(The panic in their faces is heartbreaking, which you will notice if you’re lucky enough to catch them during the daily ten-second window during which they look up from their device and blink.)
Women in Love may well be the only movie that’s actually greater than the book on which it’s based, or, alright, then, if you must, as great as.
Glenda Jackson’s presence is elemental in that movie; her voice like the chalumeau register of a clarinet, measured, honeyed, even as she torments Oliver Reed (as Gerald Crich, a wealthy mine owner who’s besotted with her); torments him to his eventual suicide under a brilliant, comfortless winter sun. She is the quintessential femme fatale but translated into Anglo-Saxon terms, rejecting her hapless male, despising his servitude yet refusing to leave until his destruction is complete.
I remember most vividly from that movie a picnic scene on the Crich estate, where, suddenly menaced by a herd of bulls she chases them off with a transcendent, improvised dance that is a celebration of female mystery and power. As she half swoons in a kind of spent, solipsistic afterglow, Gerald rushes up to save her. But he’s too late and already irrelevant; she’s drunk with her victory.
“How are they your cattle,” she says, with palpable contempt; “Did you swallow them?”
She gives his face a swift, unexpected smack with the back of her hand, and the gesture is all the more demeaning for its lack of forethought. It’s the way you’d brush away an annoying insect, without any energetic investment or sense of struggle.
That film, from 1970, Russell’s greatest, presents Jackson in her youth; last week, I called up the New York Times online to read about her celebrated turn as King Lear (she’s returned to acting in her eighties, after twenty years in the British House of Commons as Labour MP for Hampstead and Highgate) and I experienced the shock of seeing her for the first time as an elderly woman.
Glenda Jackson looks like a sock puppet that’s been left out in the rain, then dried on a radiator. Her unconventional but undeniable beauty, equal parts dewy English rose and bovine sensuality, has contracted, no doubt in part to her smoking habit, into a loose, sagging face that’s an accretion of wrinkles.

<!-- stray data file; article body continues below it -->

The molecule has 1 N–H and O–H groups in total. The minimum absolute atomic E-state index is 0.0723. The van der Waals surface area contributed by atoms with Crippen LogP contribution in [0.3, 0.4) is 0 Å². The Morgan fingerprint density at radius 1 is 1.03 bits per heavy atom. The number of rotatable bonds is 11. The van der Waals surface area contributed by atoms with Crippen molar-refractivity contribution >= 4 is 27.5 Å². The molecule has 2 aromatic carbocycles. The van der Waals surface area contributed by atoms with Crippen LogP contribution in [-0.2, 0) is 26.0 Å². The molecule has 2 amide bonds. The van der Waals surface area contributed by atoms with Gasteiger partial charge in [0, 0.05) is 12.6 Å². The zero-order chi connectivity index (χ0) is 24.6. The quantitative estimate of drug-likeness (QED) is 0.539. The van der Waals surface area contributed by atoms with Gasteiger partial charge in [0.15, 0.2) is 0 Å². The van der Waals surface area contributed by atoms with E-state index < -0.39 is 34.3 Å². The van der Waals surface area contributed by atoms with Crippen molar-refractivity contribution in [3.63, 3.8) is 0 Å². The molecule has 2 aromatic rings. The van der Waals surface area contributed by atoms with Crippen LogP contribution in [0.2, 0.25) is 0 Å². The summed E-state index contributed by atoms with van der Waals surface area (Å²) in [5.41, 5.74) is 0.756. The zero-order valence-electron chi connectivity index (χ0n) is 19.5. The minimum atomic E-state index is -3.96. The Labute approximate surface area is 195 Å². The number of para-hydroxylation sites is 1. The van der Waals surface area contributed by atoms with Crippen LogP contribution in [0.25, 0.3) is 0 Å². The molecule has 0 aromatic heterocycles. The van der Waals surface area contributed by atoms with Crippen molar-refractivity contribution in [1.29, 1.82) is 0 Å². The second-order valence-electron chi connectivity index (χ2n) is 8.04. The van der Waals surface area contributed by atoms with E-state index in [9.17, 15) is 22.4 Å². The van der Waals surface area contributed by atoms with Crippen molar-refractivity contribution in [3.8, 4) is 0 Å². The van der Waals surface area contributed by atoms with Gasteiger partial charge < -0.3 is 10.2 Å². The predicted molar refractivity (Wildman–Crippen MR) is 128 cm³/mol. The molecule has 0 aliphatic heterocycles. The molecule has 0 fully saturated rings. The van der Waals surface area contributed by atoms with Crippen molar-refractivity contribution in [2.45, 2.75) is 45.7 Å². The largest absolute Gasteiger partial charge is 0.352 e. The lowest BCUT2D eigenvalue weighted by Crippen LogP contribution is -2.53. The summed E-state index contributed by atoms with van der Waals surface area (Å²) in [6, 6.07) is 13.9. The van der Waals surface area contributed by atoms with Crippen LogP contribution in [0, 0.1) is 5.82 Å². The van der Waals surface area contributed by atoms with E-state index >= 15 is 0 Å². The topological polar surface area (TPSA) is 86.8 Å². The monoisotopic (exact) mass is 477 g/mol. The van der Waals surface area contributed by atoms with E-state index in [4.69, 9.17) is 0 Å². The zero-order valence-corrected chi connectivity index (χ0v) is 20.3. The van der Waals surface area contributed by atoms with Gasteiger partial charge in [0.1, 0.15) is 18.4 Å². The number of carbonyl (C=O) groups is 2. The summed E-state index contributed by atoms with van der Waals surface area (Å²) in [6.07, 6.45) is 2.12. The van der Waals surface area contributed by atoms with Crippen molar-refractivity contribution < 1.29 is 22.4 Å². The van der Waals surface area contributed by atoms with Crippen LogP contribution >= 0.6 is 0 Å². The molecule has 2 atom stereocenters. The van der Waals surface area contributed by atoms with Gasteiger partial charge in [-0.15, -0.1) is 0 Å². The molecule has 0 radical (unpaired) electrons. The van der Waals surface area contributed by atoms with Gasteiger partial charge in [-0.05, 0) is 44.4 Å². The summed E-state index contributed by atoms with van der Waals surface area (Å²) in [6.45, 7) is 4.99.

With most people you can trace how they’ve traveled from there to here, still unearth the familiar features, but Glenda Jackson is unrecognizable in a way that defies all my attempts to connect my youthful memory of her and how age has since worked her over.
Her face is a desert scored by cracks and fissures, something Edward Burtynsky might photograph as a warning to us all; her face is an apple that you’ve stuck in the fridge and forgotten, retrieving it a year later to find it brown and withered, and from that face she peers at us with an expression that is part amazement, part defiance.
I’d give anything to see her turn on Broadway as Lear, but I’m afraid. I’m afraid of her voice of righteous anger, in full throttle arguably the least maternal and comforting sound ever to issue from a woman’s body. I’m afraid of what she has told me about how the most beautiful can turn monstrous and alien under the pressure of time.
I am sad about Glenda Jackson, and you will not need your psychology degree to understand that that is another, less blatantly self-interested way of saying I’m sad for myself, about getting old.
You looked a lot thinner in your pictures.
That’s why I continue scrubbing the floor, in a dogged, circular motion, with my sponge dipped in near-scalding water and lavender-scented Pine-Sol. I will persist at this chore that I previously despised, and I will get this done.
When my snarkier friends criticize my housekeeping standards, I’ve usually responded with this:
“When I’m on my deathbed, I won’t be thinking,I’m glad I washed the dishes.
“I’ll be thinking, I’m glad I wrote a book, took beautiful pictures, helped a few people when I could, said kind words when I could have said unkind ones.“
David who? I’m hedging my bets, here. I’ll have to get famous before anyone can fail to recognize me, and in the meantime I’m determined the kitchen floor will be clean and sparkling, ready for that unspecified day fast approaching when I’m not around to defend myself.